He now calls Austin home, and feels again connected to the people and places of his upbringing. He doesn’t sing on Pinkville specifically about being Cajun, but the anxiety of a culture under threat—the language decline, the coastal erosion, the rising cost of living in an area battered by hurricanes and oil spills—courses underneath the songs.
On the title track, a true story about an old Vietnam vet forever pacing his front lawn in his old boots, we are introduced to the watery, fragile, and compromised place so many characters in Melancon’s songs find themselves in. It’s loping beat and baritone guitar dripping in reverb, it serves as an epigraph of sorts for the record.
On the sinister-sounding “Going Out West,” a gravelly-voiced drifter seeks to escape the limits of his situation through dodgy-sounding family connections. Like so many young men from Melancon’s home who seek adventure on the oil rigs of the Gulf or the escape of army, it comes with a cost. Here Melancon mimics Tom Waits’ original vocals, proving he can inhabit characters as a singer as well as an actor. But like any good method performer, almost all of Pinkville’s songs have elements from Rod’s own life, the area he calls home, or deep personal truths that he is unafraid to share.
On “Westgate,” with a Stones-esque riff borrowed via an early John Cougar sense of swagger, he sings of the chemical and coital pleasures to be found on the wrong side of the tracks. Drugs, a woman, a Trans-Am are the bait he goes after, only to find himself sweating it out in Afghanistan questioning his choices. But to Westgate he vows to return. In the track immediately following, the hazy voice of a man in treatment for addiction recalls the brutal fight against one’s worst self on “Rehabilitation.”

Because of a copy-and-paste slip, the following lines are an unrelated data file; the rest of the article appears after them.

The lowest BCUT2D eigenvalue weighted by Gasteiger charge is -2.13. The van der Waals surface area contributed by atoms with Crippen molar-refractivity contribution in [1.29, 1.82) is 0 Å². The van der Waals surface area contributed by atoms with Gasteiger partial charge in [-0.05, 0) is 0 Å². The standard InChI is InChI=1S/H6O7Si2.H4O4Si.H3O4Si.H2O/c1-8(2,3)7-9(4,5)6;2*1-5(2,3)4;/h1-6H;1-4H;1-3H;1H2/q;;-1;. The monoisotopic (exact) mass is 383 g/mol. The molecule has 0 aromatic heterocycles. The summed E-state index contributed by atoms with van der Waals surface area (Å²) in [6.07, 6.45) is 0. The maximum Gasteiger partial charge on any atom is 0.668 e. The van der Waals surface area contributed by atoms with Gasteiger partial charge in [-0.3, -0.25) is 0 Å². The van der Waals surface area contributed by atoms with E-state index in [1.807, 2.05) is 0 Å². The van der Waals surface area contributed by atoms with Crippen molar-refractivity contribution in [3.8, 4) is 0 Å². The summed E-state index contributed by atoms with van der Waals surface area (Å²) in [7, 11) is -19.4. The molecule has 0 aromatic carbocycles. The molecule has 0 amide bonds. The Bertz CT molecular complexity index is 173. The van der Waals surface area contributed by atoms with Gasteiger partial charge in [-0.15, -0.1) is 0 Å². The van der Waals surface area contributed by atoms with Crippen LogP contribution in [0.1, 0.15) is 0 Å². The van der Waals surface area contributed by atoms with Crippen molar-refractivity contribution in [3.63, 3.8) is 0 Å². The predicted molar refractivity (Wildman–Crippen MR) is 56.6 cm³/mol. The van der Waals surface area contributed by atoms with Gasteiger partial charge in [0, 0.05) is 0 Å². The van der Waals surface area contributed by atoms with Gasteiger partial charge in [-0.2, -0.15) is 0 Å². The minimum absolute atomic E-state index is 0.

Melancon also celebrates the music that has inspired him. In “Corpus Christi Carwash” he retells the struggle of Freddy Fender, who despite late 50’s hits was rediscovered in the mid-1970s living in dire poverty. On “Heartbreakers” is the Tom Petty origin story told as a blues rave up. Rod began writing it even before the singer’s untimely death, and with whom shares an affinity. “He was a kid of the south who went to California to follow his dream. And he never forgot where he came from or tried to be someone he wasn’t.”
“Heartbreakers” ends with the triumphant chant of “…rock and roll will never die/Tom Petty will never die.” It’s a cathartic experience for every audience, with fists in the air and tears on faces commonly seen from the stage. A trippy, dark cover of Springsteen’s “57 Channels” in a way reflects Melancon’s own West Coast exile; feeling out of place in a land built for excess.
It’s Rod Melancon’s personal geography and family history—as opposed to the broadly unspecific set of shorthand clichés depicting “The South” that so much of country and Southern rock relies on—that make the songs truly strong, not merely just believable. Free of breakup songs or drankin’ songs or love songs to trucks, Pinkville may not fit in with what today’s country machine (or audience) may recognize as such. But like the work of the Drive-By Truckers or Kacey Musgraves or Jason Isbell, it is precisely the kind of record rural America needs to be hearing more, and making more.